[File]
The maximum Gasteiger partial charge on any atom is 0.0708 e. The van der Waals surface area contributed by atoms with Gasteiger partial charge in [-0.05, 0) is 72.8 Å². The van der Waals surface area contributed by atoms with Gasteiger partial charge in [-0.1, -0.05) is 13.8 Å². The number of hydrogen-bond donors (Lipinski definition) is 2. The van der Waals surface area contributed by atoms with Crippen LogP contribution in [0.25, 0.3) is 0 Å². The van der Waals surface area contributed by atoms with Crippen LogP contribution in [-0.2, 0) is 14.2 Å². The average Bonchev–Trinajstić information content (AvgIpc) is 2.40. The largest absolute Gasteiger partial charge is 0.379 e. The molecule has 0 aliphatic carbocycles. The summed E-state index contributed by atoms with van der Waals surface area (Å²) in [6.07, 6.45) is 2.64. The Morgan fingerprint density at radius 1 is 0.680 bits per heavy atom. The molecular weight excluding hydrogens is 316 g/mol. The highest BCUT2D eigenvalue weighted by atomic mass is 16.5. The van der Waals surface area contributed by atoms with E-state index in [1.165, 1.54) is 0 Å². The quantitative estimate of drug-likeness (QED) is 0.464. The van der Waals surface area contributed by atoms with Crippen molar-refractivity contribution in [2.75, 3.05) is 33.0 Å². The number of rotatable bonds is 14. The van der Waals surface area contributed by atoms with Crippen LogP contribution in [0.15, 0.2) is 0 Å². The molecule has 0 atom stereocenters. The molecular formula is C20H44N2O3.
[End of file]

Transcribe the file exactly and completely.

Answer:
The maximum Gasteiger partial charge on any atom is 0.0708 e. The van der Waals surface area contributed by atoms with Gasteiger partial charge in [-0.05, 0) is 72.8 Å². The van der Waals surface area contributed by atoms with Gasteiger partial charge in [-0.1, -0.05) is 13.8 Å². The number of hydrogen-bond donors (Lipinski definition) is 2. The van der Waals surface area contributed by atoms with Crippen LogP contribution in [0.25, 0.3) is 0 Å². The van der Waals surface area contributed by atoms with Crippen LogP contribution in [-0.2, 0) is 14.2 Å². The average Bonchev–Trinajstić information content (AvgIpc) is 2.40. The largest absolute Gasteiger partial charge is 0.379 e. The molecule has 0 aliphatic carbocycles. The summed E-state index contributed by atoms with van der Waals surface area (Å²) in [6.07, 6.45) is 2.64. The Morgan fingerprint density at radius 1 is 0.680 bits per heavy atom. The molecular weight excluding hydrogens is 316 g/mol. The highest BCUT2D eigenvalue weighted by atomic mass is 16.5. The van der Waals surface area contributed by atoms with E-state index in [1.165, 1.54) is 0 Å². The quantitative estimate of drug-likeness (QED) is 0.464. The van der Waals surface area contributed by atoms with Crippen molar-refractivity contribution in [2.75, 3.05) is 33.0 Å². The number of rotatable bonds is 14. The van der Waals surface area contributed by atoms with Crippen LogP contribution in [0.15, 0.2) is 0 Å². The molecule has 0 atom stereocenters. The molecular formula is C20H44N2O3.